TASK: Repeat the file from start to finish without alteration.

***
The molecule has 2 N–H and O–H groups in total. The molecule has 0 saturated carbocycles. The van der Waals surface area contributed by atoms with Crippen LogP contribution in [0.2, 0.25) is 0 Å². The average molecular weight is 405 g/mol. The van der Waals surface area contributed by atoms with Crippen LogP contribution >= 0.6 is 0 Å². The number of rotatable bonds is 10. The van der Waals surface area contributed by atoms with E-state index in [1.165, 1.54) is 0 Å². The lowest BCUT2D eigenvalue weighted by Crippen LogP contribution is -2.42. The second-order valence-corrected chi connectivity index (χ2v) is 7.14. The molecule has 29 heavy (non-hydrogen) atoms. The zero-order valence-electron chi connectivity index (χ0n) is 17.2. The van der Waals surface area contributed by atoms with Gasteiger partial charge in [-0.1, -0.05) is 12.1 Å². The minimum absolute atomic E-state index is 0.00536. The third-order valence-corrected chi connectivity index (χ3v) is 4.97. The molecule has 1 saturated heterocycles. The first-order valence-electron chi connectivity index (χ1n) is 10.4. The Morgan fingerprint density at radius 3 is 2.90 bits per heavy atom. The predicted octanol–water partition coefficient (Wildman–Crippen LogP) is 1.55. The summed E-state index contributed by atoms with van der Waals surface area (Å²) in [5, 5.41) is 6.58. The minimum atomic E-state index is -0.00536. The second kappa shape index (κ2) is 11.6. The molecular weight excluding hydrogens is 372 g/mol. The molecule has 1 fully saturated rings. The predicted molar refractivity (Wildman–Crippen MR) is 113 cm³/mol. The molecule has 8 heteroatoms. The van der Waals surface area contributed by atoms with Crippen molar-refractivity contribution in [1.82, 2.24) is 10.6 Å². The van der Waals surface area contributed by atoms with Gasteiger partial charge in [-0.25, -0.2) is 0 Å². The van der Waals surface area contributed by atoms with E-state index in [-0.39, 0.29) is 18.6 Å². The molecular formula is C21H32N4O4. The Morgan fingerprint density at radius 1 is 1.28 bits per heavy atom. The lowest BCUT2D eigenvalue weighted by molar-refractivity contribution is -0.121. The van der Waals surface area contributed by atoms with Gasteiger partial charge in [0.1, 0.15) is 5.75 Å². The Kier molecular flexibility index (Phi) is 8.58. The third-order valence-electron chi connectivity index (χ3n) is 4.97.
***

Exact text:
The molecule has 2 N–H and O–H groups in total. The molecule has 0 saturated carbocycles. The van der Waals surface area contributed by atoms with Crippen LogP contribution in [0.2, 0.25) is 0 Å². The average molecular weight is 405 g/mol. The van der Waals surface area contributed by atoms with Crippen LogP contribution >= 0.6 is 0 Å². The number of rotatable bonds is 10. The van der Waals surface area contributed by atoms with E-state index in [1.165, 1.54) is 0 Å². The lowest BCUT2D eigenvalue weighted by Crippen LogP contribution is -2.42. The second-order valence-corrected chi connectivity index (χ2v) is 7.14. The molecule has 29 heavy (non-hydrogen) atoms. The zero-order valence-electron chi connectivity index (χ0n) is 17.2. The van der Waals surface area contributed by atoms with Gasteiger partial charge in [-0.1, -0.05) is 12.1 Å². The minimum absolute atomic E-state index is 0.00536. The third-order valence-corrected chi connectivity index (χ3v) is 4.97. The molecule has 1 saturated heterocycles. The first-order valence-electron chi connectivity index (χ1n) is 10.4. The Morgan fingerprint density at radius 3 is 2.90 bits per heavy atom. The predicted octanol–water partition coefficient (Wildman–Crippen LogP) is 1.55. The summed E-state index contributed by atoms with van der Waals surface area (Å²) in [5, 5.41) is 6.58. The minimum atomic E-state index is -0.00536. The second kappa shape index (κ2) is 11.6. The molecular weight excluding hydrogens is 372 g/mol. The molecule has 1 fully saturated rings. The predicted molar refractivity (Wildman–Crippen MR) is 113 cm³/mol. The molecule has 8 heteroatoms. The van der Waals surface area contributed by atoms with Crippen molar-refractivity contribution in [1.82, 2.24) is 10.6 Å². The van der Waals surface area contributed by atoms with Gasteiger partial charge in [-0.25, -0.2) is 0 Å². The van der Waals surface area contributed by atoms with E-state index in [-0.39, 0.29) is 18.6 Å². The molecular formula is C21H32N4O4. The Morgan fingerprint density at radius 1 is 1.28 bits per heavy atom. The lowest BCUT2D eigenvalue weighted by molar-refractivity contribution is -0.121. The van der Waals surface area contributed by atoms with Gasteiger partial charge in [0.1, 0.15) is 5.75 Å². The Kier molecular flexibility index (Phi) is 8.58. The third-order valence-electron chi connectivity index (χ3n) is 4.97.